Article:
International Law in Brief
CJEU Rules against Poland, Hungary, and Czech Republic in Refugee Relocation Case
By: Emma Schoenberger | April 3, 2020 - 1:59pm
In 2015, in response to the refugee crisis in Europe, the European Union (EU) Council passed a number of decisions, which required the relocation of a specific number of refugees from Greece and Italy to the other EU member states. The EU Commission brought a case to the Court of Justice of the European Union against Poland, Hungary, and the Czech Republic for failing to relocate the required number of people; on April 2, 2020, in its judgment Commission v. Poland, Hungary and the Czech Republic, the Court ruled in favor of the Commission. According to a press release from the Court, member states argued that the Commission could not take action because they had no way of remedying their infringement after the deadline for relocation passed. The Court said this wasn’t the case; the Commission could seek an action of infringement when the relevant act of EU law being infringed upon had expired and was therefore no longer applicable. The Court also argued that holding these member states responsible was important for “establishing the basis of a responsibility that a Member State can incur, as a result of its default.” Poland and Hungary also cited Article 72 of the Treaty on the Functioning of the EU, arguing that they did not have to act according to the relocation decisions if doing so would undermine their states’ law and order and security. The Court acknowledged that those two factors should be accounted for throughout the relocation process, but that the states would have to rely on specific cases and evidence to justify non-compliance under Article 72, as opposed to “peremptorily invoking . . . [it] for the sole purposes of general prevention.” Lastly, the Court responded to the Czech Republic’s plea regarding “the malfunctioning of the relocation mechanism” as reason for not acting in accordance. The Court said, “if the objective of solidarity . . . and the binding nature of those acts was not to be undermined,” it “was not permissible . . . for a Member State to be able to rely on its unilateral assessment of the alleged lack of effectiveness . . . of the relocation mechanism . . . to avoid any obligation to relocate people.”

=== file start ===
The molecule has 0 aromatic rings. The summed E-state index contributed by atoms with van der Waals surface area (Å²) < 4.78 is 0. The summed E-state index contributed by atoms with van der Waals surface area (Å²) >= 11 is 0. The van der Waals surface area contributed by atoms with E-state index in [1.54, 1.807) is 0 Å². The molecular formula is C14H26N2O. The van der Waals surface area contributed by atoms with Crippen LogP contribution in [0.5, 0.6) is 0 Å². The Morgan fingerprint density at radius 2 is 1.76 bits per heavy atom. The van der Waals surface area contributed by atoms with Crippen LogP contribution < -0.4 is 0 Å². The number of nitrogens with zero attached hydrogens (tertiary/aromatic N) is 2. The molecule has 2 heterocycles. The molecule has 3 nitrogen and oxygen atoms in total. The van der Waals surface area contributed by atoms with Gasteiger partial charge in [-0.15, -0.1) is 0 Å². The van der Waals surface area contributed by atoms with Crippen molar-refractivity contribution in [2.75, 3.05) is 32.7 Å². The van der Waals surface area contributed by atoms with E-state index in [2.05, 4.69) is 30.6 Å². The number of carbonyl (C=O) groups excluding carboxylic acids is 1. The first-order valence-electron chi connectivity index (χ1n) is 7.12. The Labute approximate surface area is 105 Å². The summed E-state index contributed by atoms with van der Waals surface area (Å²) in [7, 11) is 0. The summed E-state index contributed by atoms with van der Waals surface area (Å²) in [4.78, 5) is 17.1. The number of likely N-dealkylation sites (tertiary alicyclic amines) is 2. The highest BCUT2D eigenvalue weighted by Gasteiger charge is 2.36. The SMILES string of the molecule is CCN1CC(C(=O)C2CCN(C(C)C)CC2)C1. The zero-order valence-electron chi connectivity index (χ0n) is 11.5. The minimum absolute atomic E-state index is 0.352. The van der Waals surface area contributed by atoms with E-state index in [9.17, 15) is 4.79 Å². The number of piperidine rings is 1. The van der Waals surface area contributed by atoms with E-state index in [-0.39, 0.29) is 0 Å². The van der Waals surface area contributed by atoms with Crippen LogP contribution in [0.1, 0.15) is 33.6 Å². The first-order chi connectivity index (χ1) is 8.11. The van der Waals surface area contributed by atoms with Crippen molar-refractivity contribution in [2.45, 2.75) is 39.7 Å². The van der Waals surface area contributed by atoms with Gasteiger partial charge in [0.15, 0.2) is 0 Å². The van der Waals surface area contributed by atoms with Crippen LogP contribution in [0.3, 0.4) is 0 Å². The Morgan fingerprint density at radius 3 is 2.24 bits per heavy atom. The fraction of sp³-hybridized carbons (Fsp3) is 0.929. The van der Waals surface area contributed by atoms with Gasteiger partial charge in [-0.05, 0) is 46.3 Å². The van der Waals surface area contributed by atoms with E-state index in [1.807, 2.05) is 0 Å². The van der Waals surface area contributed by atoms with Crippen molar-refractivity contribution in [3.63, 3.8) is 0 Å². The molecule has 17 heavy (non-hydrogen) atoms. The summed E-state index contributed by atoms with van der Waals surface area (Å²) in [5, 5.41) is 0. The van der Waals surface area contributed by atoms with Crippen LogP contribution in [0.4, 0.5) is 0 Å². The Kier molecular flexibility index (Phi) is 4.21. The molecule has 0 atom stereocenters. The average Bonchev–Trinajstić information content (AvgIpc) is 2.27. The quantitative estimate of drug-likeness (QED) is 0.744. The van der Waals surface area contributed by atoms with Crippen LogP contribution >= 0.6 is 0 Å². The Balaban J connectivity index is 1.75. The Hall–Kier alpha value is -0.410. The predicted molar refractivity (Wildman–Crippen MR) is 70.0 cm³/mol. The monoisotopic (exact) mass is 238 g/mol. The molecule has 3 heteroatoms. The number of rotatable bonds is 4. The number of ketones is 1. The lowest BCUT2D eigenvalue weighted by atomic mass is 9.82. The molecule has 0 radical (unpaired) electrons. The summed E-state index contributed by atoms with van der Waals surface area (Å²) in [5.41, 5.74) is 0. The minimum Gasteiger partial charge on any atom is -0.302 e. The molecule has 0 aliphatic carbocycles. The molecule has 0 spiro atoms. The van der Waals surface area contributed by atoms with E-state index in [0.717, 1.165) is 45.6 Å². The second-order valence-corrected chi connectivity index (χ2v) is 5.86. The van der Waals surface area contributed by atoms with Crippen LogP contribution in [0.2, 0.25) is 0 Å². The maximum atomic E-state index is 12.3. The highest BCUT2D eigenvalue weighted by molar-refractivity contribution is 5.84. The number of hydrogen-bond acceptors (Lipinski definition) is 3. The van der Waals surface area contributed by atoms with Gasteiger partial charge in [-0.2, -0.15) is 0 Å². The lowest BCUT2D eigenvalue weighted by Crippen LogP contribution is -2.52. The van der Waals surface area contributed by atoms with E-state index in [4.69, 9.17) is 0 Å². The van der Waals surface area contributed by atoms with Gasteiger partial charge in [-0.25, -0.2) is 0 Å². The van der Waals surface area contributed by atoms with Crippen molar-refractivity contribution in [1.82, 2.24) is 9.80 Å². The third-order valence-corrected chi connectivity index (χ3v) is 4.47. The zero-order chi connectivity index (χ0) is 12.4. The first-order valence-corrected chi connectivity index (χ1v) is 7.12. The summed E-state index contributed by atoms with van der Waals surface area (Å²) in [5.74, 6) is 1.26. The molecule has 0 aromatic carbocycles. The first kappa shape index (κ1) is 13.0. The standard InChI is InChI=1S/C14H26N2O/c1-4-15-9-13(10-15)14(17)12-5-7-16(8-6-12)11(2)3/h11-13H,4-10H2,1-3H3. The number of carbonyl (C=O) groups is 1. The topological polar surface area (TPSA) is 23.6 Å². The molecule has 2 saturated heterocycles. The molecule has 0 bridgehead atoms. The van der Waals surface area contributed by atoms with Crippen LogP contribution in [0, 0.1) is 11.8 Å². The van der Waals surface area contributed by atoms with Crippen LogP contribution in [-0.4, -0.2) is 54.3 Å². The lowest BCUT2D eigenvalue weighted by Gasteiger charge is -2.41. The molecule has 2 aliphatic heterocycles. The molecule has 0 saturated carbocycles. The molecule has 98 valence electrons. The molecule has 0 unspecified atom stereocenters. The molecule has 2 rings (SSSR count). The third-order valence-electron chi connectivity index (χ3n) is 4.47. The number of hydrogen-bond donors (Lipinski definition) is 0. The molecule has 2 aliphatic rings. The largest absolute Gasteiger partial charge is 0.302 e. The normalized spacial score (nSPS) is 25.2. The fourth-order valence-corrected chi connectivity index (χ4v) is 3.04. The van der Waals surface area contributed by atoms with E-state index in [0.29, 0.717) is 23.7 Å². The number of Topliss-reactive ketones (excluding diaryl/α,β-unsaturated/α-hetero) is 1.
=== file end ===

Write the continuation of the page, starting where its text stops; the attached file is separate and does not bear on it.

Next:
The Court also published several other judgments on April 2, including Caisse pour l'avenir des enfants v. FV and GW and Ruska Federacija (on the issues of family allowances to children of spouses of frontier workers and extraditing a national of a EFTA and EEA member state, respectively).